These are commonly used for isolating fluids in applications involving instrumentation and processes. They come in a range of attachment types and pressure ratings.


Process Check Valves

Used in instrumentation applications, these valves can check the flow of gasses or fluids.


Process Needle Valves

Process needle valves are used in power and instrumentation applications. They provide very effective shut-off and regulation capabilities.


Process Valve Bases

These come in different sizes and designs, with bodies made of durable materials such as anodized aluminum. Some come supplied with fixing screws and other hardware.


Shower Controls

These devices include mixers and sometimes other hardware, such as hand spray attachments. They provide a safe way to control the temperature of water in showers. They sometimes have one control and sometimes have two separate controls for the hot and cold lines.



Showerheads can be used to adjust the pattern and pressure of flow, or to reduce flow for certain applications. Their designs vary widely.


Solenoid Valves

These powered valves are available in designs that are suitable for use with fluids and gasses. They also come in various pressure ranges and with different types of electrical connections.


Solenoid Coils for Process Valves

These devices are matched to specific types of solenoid valves and provide the capability of handling fluids and gasses. The coil switches positions when it is energized or de-energized.


Solenoid Controllers for Process Valves

Solenoid controllers are commonly used to open and close valves automatically and are used in a variety of different applications.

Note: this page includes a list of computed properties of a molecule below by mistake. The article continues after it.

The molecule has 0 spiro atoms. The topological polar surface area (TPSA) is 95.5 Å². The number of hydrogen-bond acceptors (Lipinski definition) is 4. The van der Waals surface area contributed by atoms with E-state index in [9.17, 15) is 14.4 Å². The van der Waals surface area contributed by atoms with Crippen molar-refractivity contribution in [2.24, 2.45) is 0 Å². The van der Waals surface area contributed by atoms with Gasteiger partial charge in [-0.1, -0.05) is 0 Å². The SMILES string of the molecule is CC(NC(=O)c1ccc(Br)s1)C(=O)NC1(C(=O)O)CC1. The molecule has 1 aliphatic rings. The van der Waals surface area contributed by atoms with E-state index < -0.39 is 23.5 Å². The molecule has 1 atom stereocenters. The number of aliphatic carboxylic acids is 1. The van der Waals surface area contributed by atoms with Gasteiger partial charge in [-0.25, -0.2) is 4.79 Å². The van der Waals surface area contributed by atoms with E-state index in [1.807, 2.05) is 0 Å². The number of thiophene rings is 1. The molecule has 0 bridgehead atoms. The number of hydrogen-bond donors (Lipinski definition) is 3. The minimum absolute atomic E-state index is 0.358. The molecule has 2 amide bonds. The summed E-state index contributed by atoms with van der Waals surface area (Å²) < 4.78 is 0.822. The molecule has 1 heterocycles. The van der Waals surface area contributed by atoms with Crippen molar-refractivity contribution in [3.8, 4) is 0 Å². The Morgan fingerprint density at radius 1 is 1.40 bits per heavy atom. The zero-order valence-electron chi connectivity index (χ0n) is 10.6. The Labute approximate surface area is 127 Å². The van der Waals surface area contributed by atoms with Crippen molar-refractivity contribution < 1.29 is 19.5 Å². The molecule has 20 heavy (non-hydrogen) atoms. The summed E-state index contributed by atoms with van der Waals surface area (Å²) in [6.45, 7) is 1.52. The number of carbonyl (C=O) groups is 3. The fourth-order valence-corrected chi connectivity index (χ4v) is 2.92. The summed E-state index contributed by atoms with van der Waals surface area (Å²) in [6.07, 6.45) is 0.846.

Solenoid Valve Adapters & Mounts

These are programmable devices that sometimes contain enhancements like LED indicators and other features. Advanced designs allow them to be adjusted without removing the unit from the line.


Spray Guns

These come in gravity fed designs and other options. They are differentiated by the pressure required to operate them, the size of the inlets and the transfer efficiency. Material output is another important consideration with spray guns. Some spray guns are fitted with tanks and others are not. They are usually triggered by a simple lever.


Steam Traps

These devices can automatically discharge unwanted gasses and prevent issues that arise from back pressure and other hazards.


Stop Cocks

Stop cocks can shut down the flow of liquids and gasses. They come in a variety of different options, including different heads, threading and pressure ratings.


Tank and Cistern Float Valves

These are differentiated by pressure, the size of the tank that they’re suited to work in and the point of entry into the device. They are commonly seen in any applications where the water level in a tank or cistern needs to trigger a valve.


Tank and Cistern Floats

The actual floating component of a float valve, these are buoyant devices designed to rest atop a fluid. They come in a variety of sizes and are usually colored balls that float on top of the fluid. They are commonly seen in the tanks of toilets, where the control the water flow into the tank based on the water level.


Taps with Hose Unions

These provide a means to tap into a line and are supplied with an attachment for a hose. They have varying valve designs, making them suitable for a variety of different applications.


Thermostatic Washroom Valves

These mixing valves come in different fittings and body styles. They can operate without any electricity or pneumatic pressure, allowing the flow of water to be controlled automatically.


Valve Actuators

These devices can open or close valves. They are electorally powered and many contain more than one power head. They usually appear as plan, square devices mounted to a valve control.


Water Taps

These devices come in a huge range of designs and provide the main means by which a line is tapped into. They can have one or two controls for controlling the temperature and flow of water.